I have had a canvas print made of this paper coral photograph. The size is 30 x 40 cm. I want to see how this looks but ideally I would like a larger print made. I also want to experiment with the idea of creating a box light.
Thought provoking blog, well worth a read.
Asking myself some deep questions, what do I think “Branding” my creations should mean to my potential customers and me.
If an effective brand strategy gives you a major edge in increasingly competitive markets. What exactly does “branding” mean?
I believe that there are some very well thought out strategies in the market place with regard to “Branding” and “Marketing” your creations. But If your brand is your promise to your customer, and tells them what they can expect from you your product and services, how should it differentiate your contribution from that of your competitors.
It is my strong belief that your brand is derived from who you are, you want to be and who people perceive you to be.
In an emergent world of consumerism, do we just want to make money or are our intentions deeper than that? After all we are creators of amazing designs…
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I have been continuing to make casts of my coral light in an effort to refine it.
I want to make some in different heights.
I am also going to make some in different materials to see if they work better. The material needs to be transparent or translucent so light passes through it.
I made some moulds, using fired ceramic, coral-impressed slabs. I am going to use these to make resin coral slabs.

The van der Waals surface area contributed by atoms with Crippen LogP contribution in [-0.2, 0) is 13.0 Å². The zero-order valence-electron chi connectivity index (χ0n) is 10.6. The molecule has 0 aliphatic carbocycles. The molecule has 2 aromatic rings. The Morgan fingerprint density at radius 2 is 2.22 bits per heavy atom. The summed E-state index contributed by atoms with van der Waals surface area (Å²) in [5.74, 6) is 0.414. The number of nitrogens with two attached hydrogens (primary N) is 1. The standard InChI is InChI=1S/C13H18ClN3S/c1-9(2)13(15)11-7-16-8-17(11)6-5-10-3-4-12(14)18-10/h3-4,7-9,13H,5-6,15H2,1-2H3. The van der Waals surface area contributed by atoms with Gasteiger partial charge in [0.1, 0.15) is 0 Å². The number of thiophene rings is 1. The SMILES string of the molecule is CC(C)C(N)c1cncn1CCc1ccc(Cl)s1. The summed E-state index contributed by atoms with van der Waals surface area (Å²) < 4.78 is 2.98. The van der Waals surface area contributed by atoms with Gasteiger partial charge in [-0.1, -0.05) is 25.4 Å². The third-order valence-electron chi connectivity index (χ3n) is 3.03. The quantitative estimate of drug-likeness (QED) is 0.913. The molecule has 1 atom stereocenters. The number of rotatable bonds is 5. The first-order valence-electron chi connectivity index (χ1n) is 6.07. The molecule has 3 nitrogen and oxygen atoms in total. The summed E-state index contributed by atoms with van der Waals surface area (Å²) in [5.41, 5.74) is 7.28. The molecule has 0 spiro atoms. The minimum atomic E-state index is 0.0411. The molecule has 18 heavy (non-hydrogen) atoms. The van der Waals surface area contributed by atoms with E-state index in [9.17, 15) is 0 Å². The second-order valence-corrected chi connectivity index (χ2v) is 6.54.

I made rubber moulds to cast the resin into.
Long before I began using coastal landscapes and sea life as inspiration I was inspired by The Rose by Jay Defoe and the story surrounding it.
I began working with my own ‘ray’ pictures and artefacts. This was what led me to coral. I totally understand the obsession as I also got caught up in it.
If you don’t know the story, read it!
There is a lot of information on the internet.
Here are some images…
The coloured one is another work entitled The Jewel. I’m unsure whether this is a separate work or one of the stages of The Rose. It went through many changes over the years, including its title.
I made a paper coral by ripping paper and wiring together.
I then photographed the maquette and experimented with altering the photographs.
I added small lights, intertwined with the paper.
These are the different effects I got by photographing with the lights.
I made a paper maquette of a coral to experiment with different ways of creating lights.
The maquette is made of ripped paper, wired together.
I added lights, intertwined with the paper.
I started photographing the maquette and playing around with Photoshop. I got some amazing results.
The photos reminded me of The Rose by Jay DeFeo.
I have been obsessed with The Rose for years, as was Jay DeFeo.
This is the story.
‘Civilization,” Gertrude Stein says, “begins with a rose.” And also: “It continues with blooming and it fastens clearly upon excellent examples.”
You understand what she means when you stand before Jay DeFeo’s massive painting The Rose, a two-ton, twelve-feet-tall canvas sculpted in oil, wood, and mica, a bold burst of grisaille. At the Whitney Museum of Art, where the work is part of the permanent collection, it hangs like an altarpiece, the focal point of a retrospective of DeFeo’s art.
The Rose was nearly a decade in the making: it is art as uncannily beautiful obsession/compulsion. By the time DeFeo had to leave the San Francisco studio where she had been working on the painting, it had become too large to be carried through the door, requiring the removal of a window and the use of a forklift. (The Whitney is screening THE WHITE ROSE, Bruce Connor’s short film documenting that process, as part of the retrospective.)